Boker Magnum Doorkicker Folder Knife Review

Boker Magnum Doorkicker Folder Knife

Boker traces its origin to the 17th century as a tool maker in Germany graduating to swords and blades by the 1800s. The company claims it was producing 2000 sabres a week by 1839 for use in various wars. By the 1860s the company had fractured with a branch of the family emigrating to North America and setting up plants in Canada, New York, and Mexico. The German and North American factories produced similar knives and used the “Tree Brand” trademark. This continued until World War II when the Solingen factory was destroyed and “Boker USA” took control of the trademark until the German factory was rebuilt in the 1950s. In the 1960s and 1970s the company changed hands several times, with the New York facility (Hermann Boker & Co) shutting down in 1983. In 1986, Boker reacquired the rights to the American brand and Boker USA was started in Denver, Colorado for US production.

Today we will be discussing the Boker Magnum Doorkicker Folder Knife.

Boker Magnum Doorkicker Folder Knife
Boker Magnum Doorkicker Folder Knife

Boker Magnum:

When Boker explains Magnum by Boker, they say, “The attractive brand from Boker with a great price-performance ratio. The concept takes place in Solingen, design, construction and finishing in overseas. Magnum offers a wide range of knives from all categories, from traditional pocket knives, to hunting knives and modern knives. Latest lock technologies and knife trends also for price-sensitive customers.

 

The Blade:

The blade on the Doorkicker is made out of 440A stainless steel. This steel is in the 440 family which includes A, B, and C. Compared to B and C, A does have a lower carbon content, which is going to make the steel a little bit softer. This is not always a disadvantage because the softer the steel, the easier it is going to be to sharpen or work with the blade. 440A is extremely stain resistant, which will help cut down on maintenance time. The biggest advantage about this steel is that it is a budget steel and keeps the overall cost of the Doorkicker down considerably. That being said, 440A stainless steel does not have high wear resistance. It will probably have enough wear resistance for an EDC or ever some camping and outdoor tasks. However, this knife is not going to make a good survival knife because of the steel chosen.

The blade has been coated black. The coating is going to increase the wear resistance, which is a very important quality on this steel that is lacking the wear resistance already. It is also going to increase the corrosion resistance because it does create a barrier between the steel and the elements. Overall, the coating is going to prolong the life of the blade. However, all coatings do scratch off after time or heavy use. Once the coating has been scratched off, it does not provide the same benefits and can actually be worse for the blade than a non-coated blade. This is because the areas that are scratched off can create drag and unwanted friction.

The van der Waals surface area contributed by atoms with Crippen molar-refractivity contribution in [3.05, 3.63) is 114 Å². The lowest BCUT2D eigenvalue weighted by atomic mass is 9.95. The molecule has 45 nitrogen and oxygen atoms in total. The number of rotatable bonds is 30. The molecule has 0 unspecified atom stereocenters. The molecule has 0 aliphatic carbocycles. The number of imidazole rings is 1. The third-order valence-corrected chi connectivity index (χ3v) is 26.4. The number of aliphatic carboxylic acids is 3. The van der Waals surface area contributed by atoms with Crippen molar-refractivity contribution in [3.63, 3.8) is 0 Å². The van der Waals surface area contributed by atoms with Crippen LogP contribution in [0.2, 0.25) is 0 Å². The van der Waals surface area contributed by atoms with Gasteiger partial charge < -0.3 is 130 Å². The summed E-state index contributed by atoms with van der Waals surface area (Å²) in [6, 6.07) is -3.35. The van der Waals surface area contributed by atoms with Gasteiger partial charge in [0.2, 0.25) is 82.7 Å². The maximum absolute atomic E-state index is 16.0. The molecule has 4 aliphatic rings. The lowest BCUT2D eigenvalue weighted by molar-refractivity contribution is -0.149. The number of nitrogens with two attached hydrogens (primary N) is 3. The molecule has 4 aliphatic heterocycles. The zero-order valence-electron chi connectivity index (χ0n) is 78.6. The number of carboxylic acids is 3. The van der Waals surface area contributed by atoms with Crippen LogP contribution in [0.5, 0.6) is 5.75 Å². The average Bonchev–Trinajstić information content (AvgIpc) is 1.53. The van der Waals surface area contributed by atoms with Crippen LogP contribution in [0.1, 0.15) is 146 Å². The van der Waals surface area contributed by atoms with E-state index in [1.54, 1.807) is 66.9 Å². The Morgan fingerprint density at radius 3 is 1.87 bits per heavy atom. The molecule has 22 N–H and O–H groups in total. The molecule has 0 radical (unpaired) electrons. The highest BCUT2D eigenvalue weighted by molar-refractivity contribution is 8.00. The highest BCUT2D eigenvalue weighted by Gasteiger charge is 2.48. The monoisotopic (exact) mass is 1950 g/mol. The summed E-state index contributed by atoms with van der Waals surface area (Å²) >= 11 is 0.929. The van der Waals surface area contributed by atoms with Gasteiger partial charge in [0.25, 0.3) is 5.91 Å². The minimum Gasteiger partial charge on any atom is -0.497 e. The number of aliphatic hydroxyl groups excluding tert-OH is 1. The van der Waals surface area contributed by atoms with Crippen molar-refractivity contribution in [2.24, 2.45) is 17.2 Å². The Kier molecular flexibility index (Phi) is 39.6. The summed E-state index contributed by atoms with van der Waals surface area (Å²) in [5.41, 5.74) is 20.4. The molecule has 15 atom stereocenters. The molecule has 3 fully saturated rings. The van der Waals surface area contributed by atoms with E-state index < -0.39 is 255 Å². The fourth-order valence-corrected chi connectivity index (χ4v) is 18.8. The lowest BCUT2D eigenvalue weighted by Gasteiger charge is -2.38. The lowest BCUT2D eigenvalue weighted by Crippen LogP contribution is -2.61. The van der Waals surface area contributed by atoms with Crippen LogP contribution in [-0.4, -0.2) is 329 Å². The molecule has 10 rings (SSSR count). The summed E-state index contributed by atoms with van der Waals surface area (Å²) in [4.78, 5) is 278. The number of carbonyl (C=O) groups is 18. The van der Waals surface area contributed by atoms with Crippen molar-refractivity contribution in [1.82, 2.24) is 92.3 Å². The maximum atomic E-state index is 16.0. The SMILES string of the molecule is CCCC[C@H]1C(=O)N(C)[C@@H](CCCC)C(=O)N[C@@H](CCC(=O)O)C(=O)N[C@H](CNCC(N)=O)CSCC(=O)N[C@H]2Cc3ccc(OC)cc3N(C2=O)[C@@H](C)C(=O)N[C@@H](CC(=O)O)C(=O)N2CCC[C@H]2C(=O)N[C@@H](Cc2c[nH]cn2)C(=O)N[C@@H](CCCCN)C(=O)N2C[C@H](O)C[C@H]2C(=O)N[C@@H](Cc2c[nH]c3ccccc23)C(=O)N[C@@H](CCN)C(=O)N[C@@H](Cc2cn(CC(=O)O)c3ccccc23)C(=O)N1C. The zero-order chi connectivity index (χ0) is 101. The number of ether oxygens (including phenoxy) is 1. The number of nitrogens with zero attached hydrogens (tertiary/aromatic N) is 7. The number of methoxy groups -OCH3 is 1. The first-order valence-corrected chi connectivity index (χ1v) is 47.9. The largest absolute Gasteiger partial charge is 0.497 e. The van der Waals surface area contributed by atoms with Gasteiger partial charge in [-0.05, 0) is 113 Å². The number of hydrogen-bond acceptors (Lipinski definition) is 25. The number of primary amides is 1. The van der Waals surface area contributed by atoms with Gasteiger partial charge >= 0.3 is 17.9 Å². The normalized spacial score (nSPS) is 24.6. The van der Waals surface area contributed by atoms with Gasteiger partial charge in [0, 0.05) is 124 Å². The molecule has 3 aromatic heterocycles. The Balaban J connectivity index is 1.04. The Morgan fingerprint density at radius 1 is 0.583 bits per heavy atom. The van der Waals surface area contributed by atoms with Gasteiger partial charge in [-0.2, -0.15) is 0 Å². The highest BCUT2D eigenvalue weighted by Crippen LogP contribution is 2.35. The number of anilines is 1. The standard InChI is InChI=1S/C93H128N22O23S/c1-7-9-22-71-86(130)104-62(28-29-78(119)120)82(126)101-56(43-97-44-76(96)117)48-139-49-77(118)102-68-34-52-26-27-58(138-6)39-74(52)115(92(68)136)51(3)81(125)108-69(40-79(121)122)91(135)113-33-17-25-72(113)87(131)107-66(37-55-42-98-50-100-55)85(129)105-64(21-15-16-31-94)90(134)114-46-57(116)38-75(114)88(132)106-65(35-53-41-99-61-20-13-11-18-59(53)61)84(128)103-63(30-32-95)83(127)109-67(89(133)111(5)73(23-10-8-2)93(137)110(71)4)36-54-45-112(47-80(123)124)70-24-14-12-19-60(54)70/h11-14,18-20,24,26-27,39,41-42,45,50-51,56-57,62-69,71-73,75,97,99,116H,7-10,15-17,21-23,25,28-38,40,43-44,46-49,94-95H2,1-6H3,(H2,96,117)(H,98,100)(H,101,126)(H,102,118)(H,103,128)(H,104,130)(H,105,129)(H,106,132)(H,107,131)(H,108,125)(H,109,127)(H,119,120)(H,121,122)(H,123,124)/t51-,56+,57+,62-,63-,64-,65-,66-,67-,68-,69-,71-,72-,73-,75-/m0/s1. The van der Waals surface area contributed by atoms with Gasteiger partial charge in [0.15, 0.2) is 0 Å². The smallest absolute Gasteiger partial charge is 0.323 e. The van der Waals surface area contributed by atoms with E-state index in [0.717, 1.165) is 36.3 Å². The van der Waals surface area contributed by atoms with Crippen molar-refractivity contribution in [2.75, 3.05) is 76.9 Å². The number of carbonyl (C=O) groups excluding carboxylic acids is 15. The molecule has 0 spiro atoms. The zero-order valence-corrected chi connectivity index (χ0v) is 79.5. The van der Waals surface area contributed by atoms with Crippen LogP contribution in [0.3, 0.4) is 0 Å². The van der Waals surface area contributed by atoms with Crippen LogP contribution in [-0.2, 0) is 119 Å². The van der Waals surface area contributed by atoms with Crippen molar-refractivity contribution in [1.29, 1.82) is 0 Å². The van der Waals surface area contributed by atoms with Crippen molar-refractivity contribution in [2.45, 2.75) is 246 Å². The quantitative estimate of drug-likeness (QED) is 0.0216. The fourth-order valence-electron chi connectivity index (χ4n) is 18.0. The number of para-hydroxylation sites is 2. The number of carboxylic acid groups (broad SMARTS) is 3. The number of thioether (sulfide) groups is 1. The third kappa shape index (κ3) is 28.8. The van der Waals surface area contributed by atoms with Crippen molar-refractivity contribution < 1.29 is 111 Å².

The blade has been carved into a clip point blade shape. This is one of the two most popular blade shapes on the market today. It is a good all-purpose blade that is going to excel at piercing. The blade shape is similar to the drop point, but does differ slightly. The spine of the knife extends from the handle to about halfway up the knife. At this point, the spine turns own and continues to the point of the knife. This area looks as if it has been clipped off the knife and is referred to as the clip, which is where the knife shape got its name from. Because of the clip, the point is lowered, which is why this knife is so easily controllable. Also because of the clip, the blade is sharper and thinner at the spine, which is why this knife is going to excel at stabbing. However, this tip shape is also one of the shape’s biggest disadvantages. Because it is so narrow, it does have a tendency to break or chip when being used on harder targets. The clip point blade shape is so versatile because it does feature a very large belly area that will make slicing a piece of cake.

 

The Handle:

The handle on the Doorkicker is made out of polymer. A polymer is a synthetic material that is either a plastic or a resin. Either way, this is a modern material that is going to be durable, but still lightweight. The handle is not completely prone to breaking and can suffer from being brittle, but it will get the job done while also keeping the cost of the Doorkicker down. The handle has been finished black, which creates an all-black knife.

The handle has a unique shape. In the middle of the handle, there are three rounded indents that run down the length of the handle. This will give you more texture and grip when you are using the knife. The spine of the knife is pretty straight, but does have a few rows of jimping-like grooves that are going to give you more texture when you use the knife. The belly of the handle has a finger guard that is enhanced by the flipper when the knife is opened. It then has a rectangular finger groove. This groove has jimping inside of it. The handle then bulges out before curving in toward the butt that does flare out slightly. This handle is going to be comfortable to use for long periods of item and give you the necessary grip for your EDC tasks.

 

The Pocket Clip: